Understanding the Appraisal ProcessBuying a house can be the most important financial decision some people might ever consider. Whether it's a primary residence, an additional vacation home or one of many rentals, the purchase of real property is a complex financial transaction that requires multiple people working in concert to see it through.
Practically all the people participating are quite familiar. The real estate agent is the most familiar person in the exchange. Then, the lender provides the financial capital required to bankroll the transaction. The title company ensures that all details of the transaction are completed and that the title is clear to pass to the buyer from the seller.
So who's responsible for making sure the property is consistent with the purchase price? This is where the appraiser comes in. We provide an unbiased estimate of what a buyer might expect to pay - or a seller receive - for a parcel of real estate, where both buyer and seller are informed parties. A professional North Carolina licensed appraiser from Johnny Woody Appraisals will ensure you as an interested party are informed.
Appraisals start with the property inspectionTo determine an accurate status of the property, it's our responsibility to first complete a thorough inspection. We must see features first hand, such as the number of bedrooms and bathrooms, the location, living areas, etc., to ensure they truly are there and are in the shape a reasonable person would expect them to be. To ensure the stated square footage is accurate and illustrate the layout of the home, the inspection often requires creating a sketch of the floor plan. Most importantly, the appraiser identifies any obvious features - or defects - that would have an impact on the value of the house.
Next, after the inspection, we use two or three approaches when determining the value of real property: sales comparison and, in the case of a rental property, an income approach.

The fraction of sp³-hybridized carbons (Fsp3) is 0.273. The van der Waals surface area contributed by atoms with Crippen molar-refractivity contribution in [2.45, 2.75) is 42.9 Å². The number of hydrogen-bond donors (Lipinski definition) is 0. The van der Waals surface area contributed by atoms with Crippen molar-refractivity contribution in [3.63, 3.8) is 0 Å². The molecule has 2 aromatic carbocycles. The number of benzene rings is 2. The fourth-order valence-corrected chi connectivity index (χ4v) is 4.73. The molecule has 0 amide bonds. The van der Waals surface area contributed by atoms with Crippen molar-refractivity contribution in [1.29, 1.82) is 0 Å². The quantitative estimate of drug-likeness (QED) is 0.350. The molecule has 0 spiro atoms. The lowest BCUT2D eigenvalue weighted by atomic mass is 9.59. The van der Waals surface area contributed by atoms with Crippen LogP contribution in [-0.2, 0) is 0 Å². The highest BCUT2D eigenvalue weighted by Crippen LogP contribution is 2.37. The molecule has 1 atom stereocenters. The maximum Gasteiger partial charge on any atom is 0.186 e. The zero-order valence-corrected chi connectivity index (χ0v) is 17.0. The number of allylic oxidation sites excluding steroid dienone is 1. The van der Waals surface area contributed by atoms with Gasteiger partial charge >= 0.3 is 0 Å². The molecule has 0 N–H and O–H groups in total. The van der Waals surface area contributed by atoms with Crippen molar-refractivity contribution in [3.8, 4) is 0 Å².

Cost ApproachThis is where we pull information on local construction costs, the cost of labor and other elements to ascertain how much it would cost to replace the property being appraised. This estimate often sets the upper limit on what a property would sell for. The cost approach is also the least used method.
Paired Sales AnalysisAppraisers are intimately familiar with the subdivisions in which they work. We innately understand the value of particular features to the homeowners of that area. Then, the appraiser researches recent sales in the vicinity and finds properties which are 'comparable' to the property being appraised. By assigning a dollar value to certain items such as upgraded appliances, extra bathrooms, an additional living area, quality of construction, lot size, we adjust the comparable properties so that they are more accurately in line with the features of subject.
Valuation Using the Income ApproachA third way of valuing a house is sometimes employed when a neighborhood has a reasonable number of renter occupied properties. In this scenario, the amount of revenue the property yields is factored in with income produced by nearby properties to determine the current value.
ReconciliationCombining information from all approaches, the appraiser is then ready to stipulate an estimated market value for the property at hand. The estimate of value at the bottom of the appraisal report is not necessarily the final sales price even though it is likely the best indication of what a property could sell for in an open market. Prices can always be driven up or down by extenuating circumstances like the motivation or urgency of a seller or 'bidding wars'. Regardless, the appraised value is often employed as a guideline for lenders who don't want to loan a buyer more money than the property would likely sell for in an open marketplace. Here's what it all boils down to: An appraiser from Johnny Woody Appraisals will help you attain the most accurate property value, so you can make wise real estate decisions.